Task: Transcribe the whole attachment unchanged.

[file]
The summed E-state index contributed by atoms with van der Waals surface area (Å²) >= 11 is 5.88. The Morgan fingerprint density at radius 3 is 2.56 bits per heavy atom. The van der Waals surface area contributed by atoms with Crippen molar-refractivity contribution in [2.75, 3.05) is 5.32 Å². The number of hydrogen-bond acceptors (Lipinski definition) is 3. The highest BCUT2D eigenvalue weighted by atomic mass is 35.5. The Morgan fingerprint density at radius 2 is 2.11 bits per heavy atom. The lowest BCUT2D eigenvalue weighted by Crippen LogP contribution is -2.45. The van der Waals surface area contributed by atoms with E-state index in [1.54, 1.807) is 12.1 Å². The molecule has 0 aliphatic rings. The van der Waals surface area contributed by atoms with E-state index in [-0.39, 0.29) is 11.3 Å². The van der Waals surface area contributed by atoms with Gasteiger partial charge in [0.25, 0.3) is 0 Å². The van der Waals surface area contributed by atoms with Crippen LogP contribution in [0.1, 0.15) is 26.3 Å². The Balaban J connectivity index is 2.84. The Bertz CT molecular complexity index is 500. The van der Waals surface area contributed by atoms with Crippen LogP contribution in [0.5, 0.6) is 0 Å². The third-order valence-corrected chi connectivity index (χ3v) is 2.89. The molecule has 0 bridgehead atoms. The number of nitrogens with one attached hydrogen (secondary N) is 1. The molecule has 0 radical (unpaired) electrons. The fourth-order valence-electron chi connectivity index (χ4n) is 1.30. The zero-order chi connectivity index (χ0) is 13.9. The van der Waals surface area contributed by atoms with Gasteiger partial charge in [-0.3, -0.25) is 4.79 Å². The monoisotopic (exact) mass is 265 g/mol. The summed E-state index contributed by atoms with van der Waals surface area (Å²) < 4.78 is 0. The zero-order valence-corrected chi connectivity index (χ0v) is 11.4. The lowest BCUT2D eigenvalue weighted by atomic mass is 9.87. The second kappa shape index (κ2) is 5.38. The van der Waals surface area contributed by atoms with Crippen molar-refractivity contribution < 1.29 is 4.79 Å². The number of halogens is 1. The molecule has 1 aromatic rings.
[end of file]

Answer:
The summed E-state index contributed by atoms with van der Waals surface area (Å²) >= 11 is 5.88. The Morgan fingerprint density at radius 3 is 2.56 bits per heavy atom. The van der Waals surface area contributed by atoms with Crippen molar-refractivity contribution in [2.75, 3.05) is 5.32 Å². The number of hydrogen-bond acceptors (Lipinski definition) is 3. The highest BCUT2D eigenvalue weighted by atomic mass is 35.5. The Morgan fingerprint density at radius 2 is 2.11 bits per heavy atom. The lowest BCUT2D eigenvalue weighted by Crippen LogP contribution is -2.45. The van der Waals surface area contributed by atoms with E-state index in [1.54, 1.807) is 12.1 Å². The molecule has 0 aliphatic rings. The van der Waals surface area contributed by atoms with E-state index in [-0.39, 0.29) is 11.3 Å². The van der Waals surface area contributed by atoms with Gasteiger partial charge in [0.25, 0.3) is 0 Å². The van der Waals surface area contributed by atoms with Crippen LogP contribution in [0.1, 0.15) is 26.3 Å². The Balaban J connectivity index is 2.84. The Bertz CT molecular complexity index is 500. The van der Waals surface area contributed by atoms with Crippen LogP contribution in [0.5, 0.6) is 0 Å². The third-order valence-corrected chi connectivity index (χ3v) is 2.89. The molecule has 0 bridgehead atoms. The number of nitrogens with one attached hydrogen (secondary N) is 1. The molecule has 0 radical (unpaired) electrons. The fourth-order valence-electron chi connectivity index (χ4n) is 1.30. The zero-order chi connectivity index (χ0) is 13.9. The van der Waals surface area contributed by atoms with Gasteiger partial charge in [-0.3, -0.25) is 4.79 Å². The monoisotopic (exact) mass is 265 g/mol. The summed E-state index contributed by atoms with van der Waals surface area (Å²) < 4.78 is 0. The zero-order valence-corrected chi connectivity index (χ0v) is 11.4. The lowest BCUT2D eigenvalue weighted by atomic mass is 9.87. The second kappa shape index (κ2) is 5.38. The van der Waals surface area contributed by atoms with Crippen molar-refractivity contribution < 1.29 is 4.79 Å². The number of halogens is 1. The molecule has 1 aromatic rings.